Monday, August 31, 2015


By Andrea Merrell

Do you have a one-upper in your life? You know … the person who is bigger, stronger, smarter, and faster. Not only does this person have to have the last word, it will always be ten times better than what you say. If you’re sick, they just got out of the emergency room. If you’re busy, they have much more on their plate than you do. If you’re tired, they are exhausted and headed for a nervous breakdown. They always get the trophy.

Sound familiar? For some reason, I always seem to have an abundance of one-uppers in my life. No matter what I say, they have to out-do me. For whatever reason, they must always have the upper hand in every situation. Maybe it’s pride. Maybe it’s insecurity. Could be different in each case, but it is, nonetheless, frustrating.

One-Uppers in the Writing Life
You’ll find this true in your writing life as well. No matter how many queries you’ve submitted or rejection letters you’ve received, there will be someone who should be in the Guinness Book of Writing Blunders for queries, and they have wallpapered their entire office with rejection letters. If you’ve written twenty devotions, they’ve written fifty. If you’ve been to five different writers’ conferences, they’ve been to ten—much bigger and better.

Learning to Adapt
Are you getting the picture? One thing is certain: there is no changing the one-upper. They are here to stay—to keep the rest of us on our toes—so we just have to learn to deal with them the best we can. These people have the it’s-all-about-me syndrome, and we have to learn to let their prattling roll off the proverbial duck’s back. Don’t ever let their constant self-promotion discourage or derail you.

This is why it’s important to never compare yourself with others. You are a special, one-of-a-kind creation, endowed with unique gifts and talents from your Creator. You have a story that no one else can tell but you. You have the ability to reach those whom no one else can reach. You have a divinely-inspired plan and purpose that no one else could ever fulfill. That, my friend, is your heavenly assignment.

One thing I’ve learned is that this journey—this Christian walk—is truly not all about me. It’s about being obedient to God, honoring Him with my abilities, and pouring into the lives of others. When we put others above ourselves as the Scriptures instruct us to do, and work together as a team to promote each other, God will bless our efforts in ways we can’t imagine.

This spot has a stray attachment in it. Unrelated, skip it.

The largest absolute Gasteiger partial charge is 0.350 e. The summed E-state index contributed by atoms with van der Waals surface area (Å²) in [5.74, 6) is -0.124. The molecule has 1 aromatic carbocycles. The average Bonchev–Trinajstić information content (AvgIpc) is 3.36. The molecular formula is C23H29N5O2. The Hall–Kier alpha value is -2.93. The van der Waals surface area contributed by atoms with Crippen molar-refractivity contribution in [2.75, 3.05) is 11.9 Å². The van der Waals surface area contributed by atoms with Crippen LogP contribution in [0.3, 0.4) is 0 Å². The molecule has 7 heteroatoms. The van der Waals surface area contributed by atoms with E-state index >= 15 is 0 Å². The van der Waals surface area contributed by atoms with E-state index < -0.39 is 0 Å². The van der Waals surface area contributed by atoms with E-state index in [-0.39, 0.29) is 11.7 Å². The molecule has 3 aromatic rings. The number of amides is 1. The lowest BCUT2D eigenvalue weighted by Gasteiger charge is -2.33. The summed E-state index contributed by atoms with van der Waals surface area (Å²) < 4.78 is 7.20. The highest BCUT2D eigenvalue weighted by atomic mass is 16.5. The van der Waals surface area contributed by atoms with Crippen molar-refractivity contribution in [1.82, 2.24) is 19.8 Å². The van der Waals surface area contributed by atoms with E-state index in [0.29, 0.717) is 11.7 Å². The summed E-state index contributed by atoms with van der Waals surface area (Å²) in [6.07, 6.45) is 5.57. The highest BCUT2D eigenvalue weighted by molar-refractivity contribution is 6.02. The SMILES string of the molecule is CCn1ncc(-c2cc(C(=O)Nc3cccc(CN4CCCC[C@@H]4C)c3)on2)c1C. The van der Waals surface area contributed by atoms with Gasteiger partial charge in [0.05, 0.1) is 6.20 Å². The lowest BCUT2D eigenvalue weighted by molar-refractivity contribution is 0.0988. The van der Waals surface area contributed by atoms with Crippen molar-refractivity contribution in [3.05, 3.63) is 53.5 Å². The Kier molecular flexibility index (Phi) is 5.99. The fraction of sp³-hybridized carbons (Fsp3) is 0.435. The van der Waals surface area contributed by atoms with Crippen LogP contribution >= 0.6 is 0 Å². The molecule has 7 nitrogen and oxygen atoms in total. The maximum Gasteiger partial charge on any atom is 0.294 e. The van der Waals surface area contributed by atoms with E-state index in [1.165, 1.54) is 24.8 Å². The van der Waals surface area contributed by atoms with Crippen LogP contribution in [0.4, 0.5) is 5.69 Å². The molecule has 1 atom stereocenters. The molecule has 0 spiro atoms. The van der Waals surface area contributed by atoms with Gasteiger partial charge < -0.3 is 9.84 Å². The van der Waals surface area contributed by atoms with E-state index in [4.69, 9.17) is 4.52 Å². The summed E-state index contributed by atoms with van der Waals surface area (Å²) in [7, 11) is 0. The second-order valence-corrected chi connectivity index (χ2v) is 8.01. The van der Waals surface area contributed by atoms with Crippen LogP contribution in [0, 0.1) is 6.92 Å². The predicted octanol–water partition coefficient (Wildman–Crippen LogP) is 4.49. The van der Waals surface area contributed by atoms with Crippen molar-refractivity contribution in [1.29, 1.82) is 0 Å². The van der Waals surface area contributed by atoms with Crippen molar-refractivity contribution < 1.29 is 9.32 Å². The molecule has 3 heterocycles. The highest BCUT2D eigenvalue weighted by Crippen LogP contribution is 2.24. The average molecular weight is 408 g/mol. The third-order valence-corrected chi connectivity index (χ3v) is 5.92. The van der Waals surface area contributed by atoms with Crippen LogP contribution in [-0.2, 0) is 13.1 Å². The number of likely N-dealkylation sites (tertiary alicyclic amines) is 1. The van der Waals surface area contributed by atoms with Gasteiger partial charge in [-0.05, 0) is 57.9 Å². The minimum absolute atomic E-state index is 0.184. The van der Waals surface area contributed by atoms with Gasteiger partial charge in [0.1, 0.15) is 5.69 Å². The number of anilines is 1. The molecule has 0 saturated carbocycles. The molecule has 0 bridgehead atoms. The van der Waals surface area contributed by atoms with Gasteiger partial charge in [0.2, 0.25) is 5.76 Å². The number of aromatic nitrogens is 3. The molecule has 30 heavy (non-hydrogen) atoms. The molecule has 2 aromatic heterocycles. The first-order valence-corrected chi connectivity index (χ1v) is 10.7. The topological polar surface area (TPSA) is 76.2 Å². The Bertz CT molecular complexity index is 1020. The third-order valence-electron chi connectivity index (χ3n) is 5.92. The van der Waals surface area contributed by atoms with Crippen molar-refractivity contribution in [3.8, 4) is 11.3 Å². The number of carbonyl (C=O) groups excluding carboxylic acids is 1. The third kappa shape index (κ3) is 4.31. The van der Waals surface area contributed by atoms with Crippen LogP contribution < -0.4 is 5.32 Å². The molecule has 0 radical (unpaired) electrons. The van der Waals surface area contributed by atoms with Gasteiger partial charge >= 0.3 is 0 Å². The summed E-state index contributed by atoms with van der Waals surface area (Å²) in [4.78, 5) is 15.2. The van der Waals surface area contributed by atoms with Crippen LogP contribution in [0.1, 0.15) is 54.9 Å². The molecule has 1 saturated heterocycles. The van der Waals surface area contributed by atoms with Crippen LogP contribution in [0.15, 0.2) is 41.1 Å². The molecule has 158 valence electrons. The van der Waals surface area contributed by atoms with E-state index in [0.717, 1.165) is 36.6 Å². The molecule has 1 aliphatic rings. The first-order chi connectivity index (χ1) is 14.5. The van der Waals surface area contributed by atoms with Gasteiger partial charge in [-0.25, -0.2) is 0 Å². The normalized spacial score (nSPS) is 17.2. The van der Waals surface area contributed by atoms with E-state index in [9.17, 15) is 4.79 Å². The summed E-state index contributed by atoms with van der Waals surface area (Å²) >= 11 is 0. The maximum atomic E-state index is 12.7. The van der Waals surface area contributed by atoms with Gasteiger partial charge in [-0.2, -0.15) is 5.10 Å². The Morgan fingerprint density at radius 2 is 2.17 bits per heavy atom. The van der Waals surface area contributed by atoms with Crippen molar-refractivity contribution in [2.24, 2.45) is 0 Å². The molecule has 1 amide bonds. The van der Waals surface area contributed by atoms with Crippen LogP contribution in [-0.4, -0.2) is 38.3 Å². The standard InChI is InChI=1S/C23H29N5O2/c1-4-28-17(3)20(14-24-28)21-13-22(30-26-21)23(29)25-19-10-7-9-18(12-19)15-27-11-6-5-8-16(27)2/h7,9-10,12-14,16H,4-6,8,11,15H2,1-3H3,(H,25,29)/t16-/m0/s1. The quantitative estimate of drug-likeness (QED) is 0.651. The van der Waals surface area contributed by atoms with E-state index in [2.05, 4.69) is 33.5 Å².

(Photos courtesy of


Monday, August 24, 2015

10 Things to Do When the Writing Doesn't Flow

Some days I find myself sitting in front of the computer, head hurting, staring at a blank screen. Although the desire to write is there, the words aren't. Maybe it's the headache. Maybe it's the 50 other things rolling around in my brain, crowding out the words. Who knows.

One thing I'm sure of, though. On these days, there are still things I can do to further my story. Even if I'm not putting words on the page.

Here are 10 things we can do when the writing doesn't flow:

1. Research. Do I need to know what songs my character would listen to? Do I need to know more about the era my historical novel is based in? This is a good time to browse the internet or take a trip to the library.

2. Build platform. Take the time to interact with your followers. Follow someone new. Comment on a few blog posts. Start a newsletter for your readers/followers.

3. Take an online course. Struggling with a character? Want a better understanding of plot? Need to focus on a particular genre? There are several online courses that cover any number of writing topics/areas. Take one.

4. Attend a critique group. This is a great way to get feedback on what you've written so far.

5. Brainstorm. Call up a few writer friends and have a brainstorming session. This is a great way to get unstuck.

6. Exercise. Take a walk. Go for a jog or a bike ride. Or pull out that P90X DVD collecting dust. Exercise is great for the body and the brain.

7. Do something else that's creative. Creative types typically have more than one creative talent. Do you paint? Are you a photographer? Do you knit? Take an afternoon to express yourself in another format and see how much that frees up the words to flow.

8. Find your story online. A lot of authors will search the internet for people and settings that remind them of their characters and scenes. Save them in a folder on your computer or in your internet toolbar. Or create a secret folder on Pinterest. When you need inspiration, pull them up.

9. Read. I find that when I read another author's writing, it tends to inspire me to get back to my own. A great story by someone else can spark the creative engine in you to get you going again.

10. Free write. Write whatever is crossing your mind at the moment. Think of it as an info dump onto a blank page. Pretty soon, you'll find yourself back in story mode with words flowing freely onto the page.

Hopefully you've found something helpful in the list, and you've been able to get back to your writing. Whatever you do, don't let that blank screen intimidate you too long. You want to be sure to get words on the page within 24 hours.

What helps you overcome writer's block? We'd love to know, so please share your answers in the comments section of this post.

Facing a blank screen? 10 tips to get the words flowing again via @AlyciaMorales {Click to Tweet}

10 Things to Do When the Writing Doesn't Flow {Click to Tweet}

Monday, August 17, 2015

Are You Sharing or Spamming?

By Andrea Merrell

With all the constant changes on Facebook and the multitude of social media outlets, there has been a lot of talk lately among writing and editing professionals about posting on social media. The big question is: How much is too much, and when does it become spam?